Yaki Onigiri

by Tokyo Terrace on October 19, 2009

There are some foods in Japan that are so humble that the idea alone is a comfort. Sometimes a person just needs something uncomplicated in the midst of all the craziness we are faced with. Sometimes something as little as a change of plans or a trip on the sidewalk can make you lose sight of what really matters. Suddenly you feel the ground shaking beneath you and what was certain is no longer that. These feelings can happen in a split second and last as little as that or as long as what feels like forever. In times like this, you realize your soul needs a break from the drama. You need something to pull you out of the darkness and into the light. A soul needs patience. A soul needs love. And sometimes, a soul needs grilled sticky rice with soy sauce.

Yaki onigiri (grilled rice balls) is the kind of food that embodies all things simple. The combination of flavors and textures in these little rice gems is perfect. The soft sticky rice and the crisp, sweet outer crust created from the hot soy sauce is the ideal combination of sweet and salty. I have become fond of sprinkling some chopped green onions of chives on top of my yaki onigiri to help add a little freshness. It’s like putting on a warm scarf on a cold day. A new favorite comfort food of mine.

Yaki onigiri does not have to be grilled. I found this out because I wanted to make my own but do not own a grill that can be conveniently used for this purpose. Instead, I placed the onigiri (rice ball) in a baking pan brushed with soy sauce on all sides and put them in the oven at 375 degrees F (190 C) for 10 minutes, flipping half way through.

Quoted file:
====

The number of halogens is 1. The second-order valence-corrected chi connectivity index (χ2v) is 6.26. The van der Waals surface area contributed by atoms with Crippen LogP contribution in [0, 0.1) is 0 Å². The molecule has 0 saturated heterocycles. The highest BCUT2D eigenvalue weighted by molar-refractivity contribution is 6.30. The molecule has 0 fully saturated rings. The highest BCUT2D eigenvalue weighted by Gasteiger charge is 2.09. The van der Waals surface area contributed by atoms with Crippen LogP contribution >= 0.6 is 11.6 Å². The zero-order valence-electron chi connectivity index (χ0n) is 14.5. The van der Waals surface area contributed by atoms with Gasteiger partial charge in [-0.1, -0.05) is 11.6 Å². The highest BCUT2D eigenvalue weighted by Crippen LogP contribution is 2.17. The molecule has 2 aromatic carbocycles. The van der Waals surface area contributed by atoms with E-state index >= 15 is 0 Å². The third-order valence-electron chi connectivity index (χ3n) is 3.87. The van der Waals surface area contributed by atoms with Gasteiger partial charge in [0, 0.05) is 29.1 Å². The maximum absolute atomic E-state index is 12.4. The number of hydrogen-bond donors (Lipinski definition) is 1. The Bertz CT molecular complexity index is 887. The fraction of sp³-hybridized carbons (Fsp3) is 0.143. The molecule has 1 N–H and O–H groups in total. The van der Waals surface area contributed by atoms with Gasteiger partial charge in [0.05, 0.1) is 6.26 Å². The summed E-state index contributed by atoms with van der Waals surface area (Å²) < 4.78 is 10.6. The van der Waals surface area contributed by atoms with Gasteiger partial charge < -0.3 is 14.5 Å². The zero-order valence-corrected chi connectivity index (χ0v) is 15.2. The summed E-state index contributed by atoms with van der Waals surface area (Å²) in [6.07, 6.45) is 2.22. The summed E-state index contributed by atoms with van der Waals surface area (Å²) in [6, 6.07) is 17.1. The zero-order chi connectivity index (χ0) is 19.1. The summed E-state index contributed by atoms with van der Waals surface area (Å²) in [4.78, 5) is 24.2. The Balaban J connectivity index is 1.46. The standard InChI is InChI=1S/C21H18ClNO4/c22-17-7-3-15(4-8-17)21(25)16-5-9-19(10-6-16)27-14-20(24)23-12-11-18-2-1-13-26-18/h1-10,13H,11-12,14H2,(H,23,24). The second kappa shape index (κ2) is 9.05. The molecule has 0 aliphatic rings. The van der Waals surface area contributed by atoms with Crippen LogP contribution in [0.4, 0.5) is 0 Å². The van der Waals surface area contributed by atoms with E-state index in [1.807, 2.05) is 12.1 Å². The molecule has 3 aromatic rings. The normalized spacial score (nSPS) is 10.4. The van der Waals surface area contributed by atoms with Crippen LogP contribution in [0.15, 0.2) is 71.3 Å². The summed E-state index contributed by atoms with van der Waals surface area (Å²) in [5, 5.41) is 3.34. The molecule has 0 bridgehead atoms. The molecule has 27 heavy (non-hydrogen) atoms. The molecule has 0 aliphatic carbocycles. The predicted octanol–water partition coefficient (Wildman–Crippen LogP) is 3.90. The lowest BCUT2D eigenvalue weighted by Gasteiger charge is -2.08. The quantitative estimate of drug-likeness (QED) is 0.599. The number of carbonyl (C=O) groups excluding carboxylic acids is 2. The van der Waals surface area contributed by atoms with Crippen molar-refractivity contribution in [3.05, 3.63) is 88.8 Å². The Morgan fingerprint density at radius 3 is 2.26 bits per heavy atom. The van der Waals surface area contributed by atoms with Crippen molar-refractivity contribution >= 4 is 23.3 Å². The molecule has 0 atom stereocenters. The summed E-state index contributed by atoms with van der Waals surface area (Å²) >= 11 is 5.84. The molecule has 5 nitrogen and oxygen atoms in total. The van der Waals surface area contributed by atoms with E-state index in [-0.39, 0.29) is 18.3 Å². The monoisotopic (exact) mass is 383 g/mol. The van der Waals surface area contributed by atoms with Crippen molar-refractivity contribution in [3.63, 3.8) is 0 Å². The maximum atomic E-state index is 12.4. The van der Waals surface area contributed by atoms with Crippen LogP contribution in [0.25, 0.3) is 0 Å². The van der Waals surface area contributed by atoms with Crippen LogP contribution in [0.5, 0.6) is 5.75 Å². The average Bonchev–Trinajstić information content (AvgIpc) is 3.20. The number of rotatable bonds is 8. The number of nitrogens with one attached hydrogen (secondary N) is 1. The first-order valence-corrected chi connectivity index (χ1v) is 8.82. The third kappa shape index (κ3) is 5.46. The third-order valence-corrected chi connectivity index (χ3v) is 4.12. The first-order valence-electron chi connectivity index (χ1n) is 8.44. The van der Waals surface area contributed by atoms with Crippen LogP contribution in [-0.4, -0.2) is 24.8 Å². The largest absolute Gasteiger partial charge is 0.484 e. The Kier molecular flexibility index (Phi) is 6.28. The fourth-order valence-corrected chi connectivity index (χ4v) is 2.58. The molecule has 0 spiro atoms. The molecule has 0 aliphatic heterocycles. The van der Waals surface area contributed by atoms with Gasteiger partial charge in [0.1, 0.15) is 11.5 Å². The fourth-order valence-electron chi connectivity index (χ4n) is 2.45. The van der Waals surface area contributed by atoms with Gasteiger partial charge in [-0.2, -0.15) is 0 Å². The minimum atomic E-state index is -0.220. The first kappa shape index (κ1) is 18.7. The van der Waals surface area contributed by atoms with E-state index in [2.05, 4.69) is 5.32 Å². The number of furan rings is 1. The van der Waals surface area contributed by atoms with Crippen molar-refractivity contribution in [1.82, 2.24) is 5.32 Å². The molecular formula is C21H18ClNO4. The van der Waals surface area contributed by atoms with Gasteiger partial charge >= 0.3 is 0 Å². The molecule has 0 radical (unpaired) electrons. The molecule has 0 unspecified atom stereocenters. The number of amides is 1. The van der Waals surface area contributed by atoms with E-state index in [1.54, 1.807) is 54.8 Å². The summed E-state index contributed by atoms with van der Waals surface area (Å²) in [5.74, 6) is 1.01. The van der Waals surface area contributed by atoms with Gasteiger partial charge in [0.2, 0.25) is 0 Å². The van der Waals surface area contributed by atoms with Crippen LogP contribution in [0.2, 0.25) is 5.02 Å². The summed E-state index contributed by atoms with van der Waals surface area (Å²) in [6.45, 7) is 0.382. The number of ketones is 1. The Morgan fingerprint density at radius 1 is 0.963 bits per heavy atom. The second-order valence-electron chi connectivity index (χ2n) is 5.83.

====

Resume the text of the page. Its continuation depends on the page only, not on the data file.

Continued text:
This has become a new favorite food of mine since moving to Japan and I hope you will give it a try. After all, don’t we all need a little sticky rice and soy sauce for our souls?

Recipe

Leftover, but still warm, white rice (you will need at least 1/2 cup for one rice ball)

Light soy sauce for brushing

chopped green onions or chives (optional)

Heat a small, heavy skillet over medium-high heat.

Shape the sticky rice into a triangle or circle using wet hands. To do this, begin by firmly pressing the rice into the shape of a baseball. Next, use your hands to shape the rice as desired. The finished rice ball should fit comfortably in the palm of your hand and be tightly packed.

Once you have shaped the onigiri, place it, flat side down, in your heated skillet. Allow the rice to toast for about 3 minutes on the first side, then turn and toast the second side. Brush the toasted side with soy sauce. Keep repeating this process of toasting and brushing until both sides of the rice are a deep golden brown with a crisp crust.

Allow to cool slightly before eating or cool to room temperature, wrap very tightly in plastic wrap, refrigerate, and enjoy within 24 hours.

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  • http://www.eleanorhoh.com Eleanor Hoh (Wokstar)

    Rachel, I want to try making this. My Movie Club buddy brought rice balls for an appetizer and we wolfed them down. I have a few in my freezer, seeing this makes me want to warm them up! Agree, simple is best.

  • Pingback: Rilakkuma Onigiri. Yaki Onigiri. | Kawaii Kakkoii Sugoi()

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